Given the economy is at the centre of Kenya Kwanza's agenda, the immediate thought that emerges is that economic, fiscal and budget policy (advice) is now firmly located in the Presidency, while the National Treasury will more narrowly focus on transactional treasury/cash matters (revenue with KRA, spending and payment, debt management, cash flow and links with monetary policy) plus medium-term economic and strategic planning guided by policy advice from above.

It will be fascinating to see where Kenya Vision 2030, which has a board and secretariat located in the State Department of Economic Planning under National Treasury, fits into this fine-tuning. Last but not least, are we looking towards a US-style President's Budget (as the budget for their equivalent of our national executive is known) as a step up from our current Treasury estimates?

What else is interesting in the rest of EOP? Well, the Office of the Deputy President will take up inter-governmental matters (IBEC and IGRTC) with a principal administrative secretary specifically responsible for devolution and inter-governmental affairs, including liaison with constitutional commissions and independent offices, as well as the coordination of international development partnerships and oversight over public service reforms.

In this rendering where no specific devolution ministry exists, the Office will basically be responsible for much of the horizontal, cross-government work at national level previously located in other central ministries.

The new Office of the Prime Cabinet Secretary will assist the two higher offices in the coordination of government ministries and State departments. Within this are specific tasks around parliamentary liaison and legislative affairs on one hand, and performance management and service delivery - which have specific units - on the other.

The State corporations framework will also fall under this office, which will also be expected to work closely with the Ministry of Interior and its regional and county-level national administrations in overseeing the implementation, monitoring and evaluation of national policies, programmes and projects across the country.

What should we make of this EOP picture? On the face of it, there is an almost ironic "top-down" sense to its design to deliver a "bottom-up" agenda, even though the case for driving economic policy through the presidency cannot be gainsaid, especially given the transformation imperative.

The design also doesn't quite settle all questions around the division of labour. First between the offices of the Deputy President and Prime Cabinet Secretary. Second, between and among these offices and traditional national-level central (horizontal) ministries such as Interior, Public Service and, of course, Treasury and Planning in the case of the Office of the President.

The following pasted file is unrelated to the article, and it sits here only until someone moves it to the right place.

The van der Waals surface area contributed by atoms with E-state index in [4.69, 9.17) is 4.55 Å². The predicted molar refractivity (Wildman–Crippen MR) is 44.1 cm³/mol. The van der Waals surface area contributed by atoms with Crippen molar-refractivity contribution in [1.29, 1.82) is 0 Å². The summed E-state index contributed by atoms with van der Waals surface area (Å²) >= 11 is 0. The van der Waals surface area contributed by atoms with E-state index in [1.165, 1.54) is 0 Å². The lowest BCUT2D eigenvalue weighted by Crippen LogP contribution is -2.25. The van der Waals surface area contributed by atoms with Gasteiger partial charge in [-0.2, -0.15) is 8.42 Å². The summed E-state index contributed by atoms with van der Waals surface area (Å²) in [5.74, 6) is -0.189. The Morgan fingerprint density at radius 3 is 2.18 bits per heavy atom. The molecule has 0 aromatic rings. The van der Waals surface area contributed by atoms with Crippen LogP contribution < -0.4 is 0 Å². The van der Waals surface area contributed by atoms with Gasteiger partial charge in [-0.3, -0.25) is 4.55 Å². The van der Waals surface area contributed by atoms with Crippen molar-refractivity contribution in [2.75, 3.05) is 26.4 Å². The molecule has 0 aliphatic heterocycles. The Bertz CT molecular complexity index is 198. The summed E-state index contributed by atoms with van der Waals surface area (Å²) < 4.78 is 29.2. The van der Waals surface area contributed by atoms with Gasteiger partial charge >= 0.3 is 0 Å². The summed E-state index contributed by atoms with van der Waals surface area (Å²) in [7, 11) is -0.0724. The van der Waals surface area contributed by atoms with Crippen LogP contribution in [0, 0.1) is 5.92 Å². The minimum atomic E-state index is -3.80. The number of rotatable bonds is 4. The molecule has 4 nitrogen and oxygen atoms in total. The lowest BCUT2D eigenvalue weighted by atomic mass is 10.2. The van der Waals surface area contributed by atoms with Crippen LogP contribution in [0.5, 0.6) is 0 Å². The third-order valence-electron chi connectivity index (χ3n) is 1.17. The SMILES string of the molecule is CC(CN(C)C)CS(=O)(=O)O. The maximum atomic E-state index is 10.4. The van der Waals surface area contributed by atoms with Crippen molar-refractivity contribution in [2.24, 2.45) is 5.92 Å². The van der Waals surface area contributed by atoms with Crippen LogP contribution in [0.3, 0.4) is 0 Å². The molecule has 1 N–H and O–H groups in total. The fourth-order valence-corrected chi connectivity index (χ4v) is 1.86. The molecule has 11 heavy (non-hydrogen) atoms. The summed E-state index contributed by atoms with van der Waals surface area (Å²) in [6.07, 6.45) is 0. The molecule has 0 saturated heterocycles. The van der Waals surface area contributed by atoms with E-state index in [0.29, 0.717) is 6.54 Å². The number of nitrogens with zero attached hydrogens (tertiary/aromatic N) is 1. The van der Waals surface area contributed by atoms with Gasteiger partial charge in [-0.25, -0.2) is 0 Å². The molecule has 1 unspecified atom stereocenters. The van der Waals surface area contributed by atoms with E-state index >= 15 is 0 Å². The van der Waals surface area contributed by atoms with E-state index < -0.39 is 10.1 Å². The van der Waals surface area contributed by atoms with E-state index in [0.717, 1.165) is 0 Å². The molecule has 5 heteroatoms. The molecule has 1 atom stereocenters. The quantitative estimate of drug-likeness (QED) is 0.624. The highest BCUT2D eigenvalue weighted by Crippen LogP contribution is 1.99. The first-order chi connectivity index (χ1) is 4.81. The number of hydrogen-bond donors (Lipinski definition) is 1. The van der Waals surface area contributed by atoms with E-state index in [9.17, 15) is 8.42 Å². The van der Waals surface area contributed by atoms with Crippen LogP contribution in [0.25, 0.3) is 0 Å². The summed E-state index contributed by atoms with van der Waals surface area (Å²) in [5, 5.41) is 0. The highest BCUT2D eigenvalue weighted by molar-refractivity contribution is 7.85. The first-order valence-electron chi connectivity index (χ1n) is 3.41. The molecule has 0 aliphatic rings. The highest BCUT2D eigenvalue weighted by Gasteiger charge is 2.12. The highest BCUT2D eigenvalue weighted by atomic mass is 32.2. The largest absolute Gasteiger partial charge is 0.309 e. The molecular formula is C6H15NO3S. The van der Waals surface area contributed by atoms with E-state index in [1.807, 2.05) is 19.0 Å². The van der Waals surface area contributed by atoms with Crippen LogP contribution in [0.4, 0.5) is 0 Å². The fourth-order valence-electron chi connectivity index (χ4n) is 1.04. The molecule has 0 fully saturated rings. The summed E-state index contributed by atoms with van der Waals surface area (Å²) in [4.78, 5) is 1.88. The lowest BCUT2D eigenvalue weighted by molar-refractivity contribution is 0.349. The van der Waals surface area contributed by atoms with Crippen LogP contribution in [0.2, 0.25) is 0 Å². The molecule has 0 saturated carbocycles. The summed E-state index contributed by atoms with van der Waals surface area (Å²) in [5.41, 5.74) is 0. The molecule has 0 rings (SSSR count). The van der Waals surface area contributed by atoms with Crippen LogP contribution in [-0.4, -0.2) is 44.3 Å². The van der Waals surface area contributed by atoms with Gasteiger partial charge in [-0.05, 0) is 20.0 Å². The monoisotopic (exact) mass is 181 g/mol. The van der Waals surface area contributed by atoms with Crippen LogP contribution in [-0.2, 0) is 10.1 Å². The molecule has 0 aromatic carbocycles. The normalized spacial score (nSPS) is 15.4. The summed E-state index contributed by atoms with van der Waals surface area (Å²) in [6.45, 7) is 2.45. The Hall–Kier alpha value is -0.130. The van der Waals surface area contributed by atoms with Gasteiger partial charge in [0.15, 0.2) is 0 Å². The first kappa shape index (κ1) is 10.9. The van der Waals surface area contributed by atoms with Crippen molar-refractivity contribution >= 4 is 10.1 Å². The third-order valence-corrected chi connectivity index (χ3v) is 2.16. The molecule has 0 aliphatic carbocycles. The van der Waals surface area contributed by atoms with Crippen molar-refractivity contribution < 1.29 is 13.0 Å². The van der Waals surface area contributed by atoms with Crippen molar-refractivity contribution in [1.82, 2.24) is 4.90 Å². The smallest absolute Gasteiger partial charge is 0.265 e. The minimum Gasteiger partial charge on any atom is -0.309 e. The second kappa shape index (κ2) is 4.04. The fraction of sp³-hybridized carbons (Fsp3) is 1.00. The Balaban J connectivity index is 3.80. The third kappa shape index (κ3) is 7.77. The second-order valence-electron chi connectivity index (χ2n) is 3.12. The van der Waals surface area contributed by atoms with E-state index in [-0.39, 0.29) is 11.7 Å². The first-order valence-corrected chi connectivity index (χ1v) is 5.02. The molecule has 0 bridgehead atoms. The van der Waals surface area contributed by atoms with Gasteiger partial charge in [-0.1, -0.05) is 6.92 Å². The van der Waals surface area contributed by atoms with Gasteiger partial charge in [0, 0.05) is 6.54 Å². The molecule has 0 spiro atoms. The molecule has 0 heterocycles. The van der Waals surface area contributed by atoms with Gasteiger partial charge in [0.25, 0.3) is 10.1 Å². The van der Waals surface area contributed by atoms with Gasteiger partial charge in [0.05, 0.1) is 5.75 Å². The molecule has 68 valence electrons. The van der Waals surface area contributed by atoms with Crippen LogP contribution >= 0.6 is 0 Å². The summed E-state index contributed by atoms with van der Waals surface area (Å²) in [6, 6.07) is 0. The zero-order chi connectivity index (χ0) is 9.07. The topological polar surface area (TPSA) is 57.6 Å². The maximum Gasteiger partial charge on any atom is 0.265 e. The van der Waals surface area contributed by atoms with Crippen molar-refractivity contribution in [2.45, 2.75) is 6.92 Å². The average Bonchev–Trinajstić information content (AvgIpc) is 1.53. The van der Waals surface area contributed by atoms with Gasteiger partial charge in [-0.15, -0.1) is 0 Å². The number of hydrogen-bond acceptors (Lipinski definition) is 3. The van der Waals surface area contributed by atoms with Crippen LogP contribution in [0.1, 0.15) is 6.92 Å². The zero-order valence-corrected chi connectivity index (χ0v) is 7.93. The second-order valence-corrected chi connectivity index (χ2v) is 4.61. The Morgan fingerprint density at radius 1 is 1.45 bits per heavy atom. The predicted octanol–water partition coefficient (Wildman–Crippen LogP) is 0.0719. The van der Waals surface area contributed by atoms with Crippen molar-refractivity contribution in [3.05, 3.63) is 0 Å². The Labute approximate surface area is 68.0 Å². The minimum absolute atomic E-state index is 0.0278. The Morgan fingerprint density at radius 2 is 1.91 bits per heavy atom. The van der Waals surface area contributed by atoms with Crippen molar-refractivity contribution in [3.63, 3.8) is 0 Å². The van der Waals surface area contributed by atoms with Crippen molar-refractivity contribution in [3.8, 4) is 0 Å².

Third, in achieving efficiency in coordination, implementation, supervision and oversight between this overall EOP structure and traditional national-level line (vertical) ministries (eg education, health, water, roads, trade) where policies, programmes and projects are actually designed, funded and implemented.

It will be interesting to see how it all fits together. Across the national executive. Between the national executive and other arms of government (including Chapter 15 commissions and offices). Between and across the two levels of national and county government, especially with a national government administration that also exists at county level. That's probably the integrated "theory of government" that still feels like it's missing, but let's patiently follow what happens.

The second nuance is far more basic. The executive order allows us to reflect on how line ministries are set out in a performance context. We might even have had great raw material to guide questions during the cabinet nominee vetting. Which metrics will Education use to measure Basic, TVET and Higher Education (and Research)? How must you monitor Medical Services and Public Health under Health? Or Crop versus Livestock Development under Agriculture? Or Labour/Skills Development and Social Security/Protection under Labour and Social Protection?

Or Foreign versus Diaspora in Foreign Affairs? Roads as separate from Transport and Public Works in one ministry? Public service versus Gender and Affirmative Action in another? Broadcasting/Telecomms and ICT/Digital in yet another ministry? Or Trade as separate from Investment Promotion and Industry; Cooperatives as separate from MSMEs or Land and Physical Planning separately from Housing and Urban Development?

Ditto Youth Affairs versus Sports and the Arts; Tourism and Wildlife versus Culture and Heritage; Water and Sanitation versus Irrigation; Environment versus Forestry, or Energy versus Petroleum; EAC Affairs versus ASALs and Regional Development, and Mining as separate from the Blue Economy and Shipping/Maritime Affairs. Aren't these the key result areas for our leaders?

The writer is a management and institutional reform consultant